The fisc takes a bigger bite
France has hundreds of ways to reduce tax but many are threatened with being axed or cut back
IT IS IMPOSSIBLE to escape news about the financial problems facing the Eurozone.
Nonetheless, we are well-placed. France was one of the first countries in the world to exit the recession and its economy is fundamentally strong.
The government has been able to avoid implementing the unpopular austerity measures other Euro states are having to make. This does not however mean deficit reduction measures do not need to be taken. If anything, if the government is to continue to avoid austerity measures it will need to find other ways to improve its finances.
In early June Prime Minister Fillon said the government must not delay and must act with discipline but without sacrificing investments in the future.
France’s deficit is forecast to be 8% this year. The government aims to trim it to 6% next year, 4.6% in 2012 and to the EU limit of 3% in 2013.
One obvious way to increase government revenue is to increase tax rates.
While the government has been keen to avoid direct tax hikes, it can of course take a less direct route. In its 2010 Finance Bill it reduced the “social” tax breaks and more recently it announced it will cut certain niches fiscales (tax advantages).
These include VAT reductions or various tax credits which reduce an individual’s or company’s tax bill (eg. for charitable donations, home help, mortgage interest, child care etc). Some will be abolished and some reduced.
Following its conference on debt in May, the government announced its intention to make €5 billion of savings within the next two years.
At the beginning of June, Fillon confirmed that most of the existing tax advantages will be reduced by 10%, while others will be abolished or capped. For example, a tax credit of 50% would be reduced to 45% and the reduced rate of VAT for renovation work would become 6%, not 5.5%.
France has over 500 tax breaks, costing the state €75 billion a year, with many new ones added over the last 10 years. Fillon said that this “bad habit” needs to be stopped and he emphasised ministers will no longer be able to use their discretion to create new ones. Defending national sovereignty means redressing public finances and ministers should be proud to spend less, he said.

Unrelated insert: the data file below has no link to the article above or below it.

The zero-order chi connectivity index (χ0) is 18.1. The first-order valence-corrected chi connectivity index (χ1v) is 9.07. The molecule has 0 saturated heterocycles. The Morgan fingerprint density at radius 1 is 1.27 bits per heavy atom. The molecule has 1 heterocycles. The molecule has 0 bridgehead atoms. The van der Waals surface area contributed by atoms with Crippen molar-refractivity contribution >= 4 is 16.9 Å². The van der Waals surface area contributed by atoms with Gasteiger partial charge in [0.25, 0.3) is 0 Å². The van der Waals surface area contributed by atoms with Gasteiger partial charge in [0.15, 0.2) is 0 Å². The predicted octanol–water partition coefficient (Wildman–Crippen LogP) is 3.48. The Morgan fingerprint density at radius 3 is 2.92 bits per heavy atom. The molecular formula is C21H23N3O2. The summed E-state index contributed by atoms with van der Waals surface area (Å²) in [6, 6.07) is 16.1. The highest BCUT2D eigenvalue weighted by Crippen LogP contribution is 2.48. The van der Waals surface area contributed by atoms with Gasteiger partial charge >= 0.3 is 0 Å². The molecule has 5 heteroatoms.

With such a wide range of tax credits available, whether or not you will be affected by the changes and to what extent will depend on your circumstances and what you are already claiming for – and of course, which ones the government opts to cut or abolish. Budget Minister François Baroin has said detailed plans will not be announced before the end of July and perhaps not until the end of August.
While there are 500 credits, just 16 of them make up 50% of the costs – and these 16 are particularly important for the economy. For example, for families the credit for employing home help (nannies, carers etc), and for businesses the tax credit for research costs, something which attracts foreign investors. It would be easiest – and fairest – to reduce most of the tax breaks by 10%, an approach which would give lobby groups less to complain about. However Fillon did say there would be some exceptions as the government does not want to increase the cost of employment.
The only hints we have so far is that the government will consider reducing tax benefits such as credits for gifts, certain insurance premiums, loans to start up businesses, credits for aid and for tobacconists. Baroin also pointed out that some of the benefits would need to be reduced by more than 10% to protect other spending which cannot be touched.
France is already a high tax country. A 2010 study carried out in Belgium by newspaper L’Anglophone and the Institut Economique Molinari, revealed that out of the 27 countries in the EU, France has the third highest tax burden.
The study, called Wages and Tax for the Average Joe in the EU 27, calculated the average French taxpayer pays 56.4% of his income (based on average gross annual earnings) in tax, and that “tax freedom day” (the day you stop working for the government and start working for yourself) does not fall until July 26 in France. In other words, French residents work almost seven months to earn enough to pay tax. The reduction and/or removal of tax breaks would therefore increase the tax burden even more.
All this makes it all the more important to take whatever steps you can to legitimately reduce your tax liabilities in France. With the use of well-established tax planning devices which are approved products in France you can often lower taxation on your savings, investments, pensions and wealth.
This column is written by Bill Blevins of Blevins Franks financial advice group (www.blevinsfranks.com) who has written for the Sunday Times on overseas finance for the last 10 years. He is the co-author of the Blevins Franks Guide to Living in France. This column is exclusive to Connexion.